Vladimir Bukovsky (1942 - 2019).AP
An unusual exchange took place at Zürich airport in December 1976. , Chile and the USSR, with assistance from the U.S., exchanged Luis Alberto Corvalán, the general secretary of the Chilean Communist Party (imprisoned by the government of Augusto Pinochet) for Vladimir Bukovsky, a 35-year-old inmate of the Vladimir Central Prison. Corvalán flew to Moscow and Bukovsky stayed in the West.
Corvalán was a prominent communist politician, whilst Bukovsky, labeled by the Soviet press as “hooligan”, held no office and seemed to be an ordinary Soviet prisoner. His fellow dissident Vadim Delaunay even wrote an epigram on the occasion:
They exchanged a hooligan for Luis Corvalán:
What kind of bitch do you think we could switch for Brezhnev?
But jokes aside, what was so important about that “hooligan” Bukovsky?
Born into a family of a Soviet journalist, Vladimir Bukovsky had been openly skeptical of Soviet society since his teenage years – and that wasn’t safe in the USSR. In 1960, Bukovsky wrote an article, harshly criticizing the Komsomol (Soviet youth organization): “The Komsomol is dead. Its embalmed corpse has been confused for a living body for far too long…”
Bukovsky called for the democratization of the organization – but the authorities responded with repression. In 1962, Bukovsky was diagnosed with sluggish schizophrenia - a very ‘Soviet’ disease developed in the 1960s by the psychiatrist Andrei Snezhnevsky.
“Most countries of the world didn’t recognize such a disease. But it was very convenient for the KGB to allow any person to be declared insane, even without any symptoms [of schizophrenia] – the absence of which was being explained by the disease’s slow progression,” Arzamas writes. Portraying dissidents as mentally ill was the instrument of the so-called Soviet punitive psychiatry, a phenomenon that Bukovsky would later reveal to the world.
Special psychiatric hospital, where Vladimir Bukovsky was detained.Pavel Markin/Global Look Press
Bukovsky spent most of the 1960s behind bars: Soviet psychiatry was changing its mind over his diagnosis, declaring him insane or sane on different occasions, sending him to asylums (1963, 1965) or prison camps (1967). In his memoirs he described living conditions in mental asylums as horrifying: people were severely drugged, sometimes beaten and tortured, as well as put in the same cells with actual dangerous mental patients.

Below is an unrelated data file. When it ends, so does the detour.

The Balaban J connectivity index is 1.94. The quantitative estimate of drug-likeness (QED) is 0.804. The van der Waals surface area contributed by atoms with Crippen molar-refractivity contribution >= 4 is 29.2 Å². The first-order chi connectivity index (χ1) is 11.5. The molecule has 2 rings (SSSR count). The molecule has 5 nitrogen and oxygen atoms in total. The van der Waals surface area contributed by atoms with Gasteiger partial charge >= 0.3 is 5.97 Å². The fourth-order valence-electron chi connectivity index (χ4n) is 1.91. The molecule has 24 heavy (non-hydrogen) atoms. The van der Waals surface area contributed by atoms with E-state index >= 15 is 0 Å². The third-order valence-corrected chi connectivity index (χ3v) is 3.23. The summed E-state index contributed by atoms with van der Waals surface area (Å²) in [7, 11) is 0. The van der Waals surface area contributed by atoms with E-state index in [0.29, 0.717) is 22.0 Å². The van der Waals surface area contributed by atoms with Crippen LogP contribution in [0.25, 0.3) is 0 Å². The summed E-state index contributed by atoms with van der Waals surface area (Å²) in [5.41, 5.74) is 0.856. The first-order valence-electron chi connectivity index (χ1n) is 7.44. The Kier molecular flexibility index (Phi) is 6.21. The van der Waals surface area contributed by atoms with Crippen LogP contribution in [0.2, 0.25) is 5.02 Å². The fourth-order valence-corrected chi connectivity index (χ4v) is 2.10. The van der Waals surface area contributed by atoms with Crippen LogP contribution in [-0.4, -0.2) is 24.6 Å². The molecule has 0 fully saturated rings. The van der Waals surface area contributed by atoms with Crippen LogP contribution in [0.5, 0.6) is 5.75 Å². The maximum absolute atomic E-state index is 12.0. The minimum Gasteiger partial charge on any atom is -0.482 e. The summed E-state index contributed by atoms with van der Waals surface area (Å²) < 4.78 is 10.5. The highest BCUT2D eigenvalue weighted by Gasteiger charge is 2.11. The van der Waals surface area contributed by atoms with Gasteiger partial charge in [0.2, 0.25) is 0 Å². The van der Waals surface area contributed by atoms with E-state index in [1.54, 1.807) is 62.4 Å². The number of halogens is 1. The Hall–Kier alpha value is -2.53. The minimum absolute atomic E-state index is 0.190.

When Bukovsky was released from prison in 1969, there were several other people declared mentally ill, and institutionalized, due to their politics: Natalya Gorbanevskaya, who protested against the Soviet intervention in Czechoslovakia in 1968, and General Petr Grigorenko, a World War II veteran who criticized the communist party, were among those names.
Vladimir Bukovsky after his release in 1976.vladimirbukovsky.com
“In total, there were around six people [put in asylums]. I understood that there is a [punitive psychiatry] system working. Something should have been done,” Bukovsky recalled in an interview. He secretly met with American journalist William Cole of CBS, and gave a live interview on the incarceration of dissidents under the pretext of mental illness. He also managed to smuggle multiple materials on the matter to the West.
In 1971, Soviet authorities arrested Bukovsky again, tried and found him guilty of anti-Soviet agitation. He was imprisoned for seven years – however, as we know, his term was cut short by the exchange for Corvalán. By 1976, the West considered him an important dissident figure and an outstanding human rights activist.
Bukovsky meets the U.S. President Jimmy Carter in 1977.vladimirbukovsky.com
Bukovsky settled down in the UK, gaining a master's degree in biology from Cambridge University and writing several memoirs, the most famous of which is called To Build a Castle: My Life as a Dissenter. As an émigré, he remained one of the harshest critics of the USSR and its policies: for instance, he supported the boycott of the Moscow Olympics in 1980. Later, as the USSR fell apart, Bukovsky called for conducting a trial similar to the Nuremberg one, officially denouncing communism.
He was disappointed after that didn’t happen, writing: “Having failed to finish off conclusively the communist system, we are now in danger of integrating the resulting monster into our world.” He continued to criticize the new Russian leaders as well - first Boris Yeltsin, then Vladimir Putin.
Soviet-era dissident Vladimir Bukovsky attends a meeting with his supporters in Moscow, Russia in 2007.AP
His homeland, however, was not the only target of Bukovsky’s bashing – for instance, he denounced the EU as a “monster” and a quasi-totalitarian system. “I think that the European Union, like the Soviet Union, cannot be democratized,” Bukovsky toldThe Brussels Journal, implying that the EU as a structure should be destroyed.
Bukovsky at 73.vladimirbukovsky.com
In 2015, 74-year-old Bukovsky came into the spotlight again – but not because of his human rights activism or writings. The veteran dissident was charged with downloading and possessing more than 20,000 indecent images of children. Bukovsky, in his turn, issued a High Court writ for libel, claiming that the UK Crown Prosecution Service had defamed him. Bukovsky’s claim, though, was dismissed.
“I don’t care about the risk of being sent to prison. I have already spent 12 years in Soviet prisons. I don’t expect to live very long, and it makes little difference to me whether I spend the final few weeks of my life in jail,” the dissident said.
The court decided to postpone the trial indefinitely because of the defendant’s poor health: by that time, Bukovsky had been suffering from multiple diseases.
He never recovered sufficiently to stand before the court again. On October 27, 2019, the dissident succumbed to heart failure, taking both his legacy and controversy to the grave.
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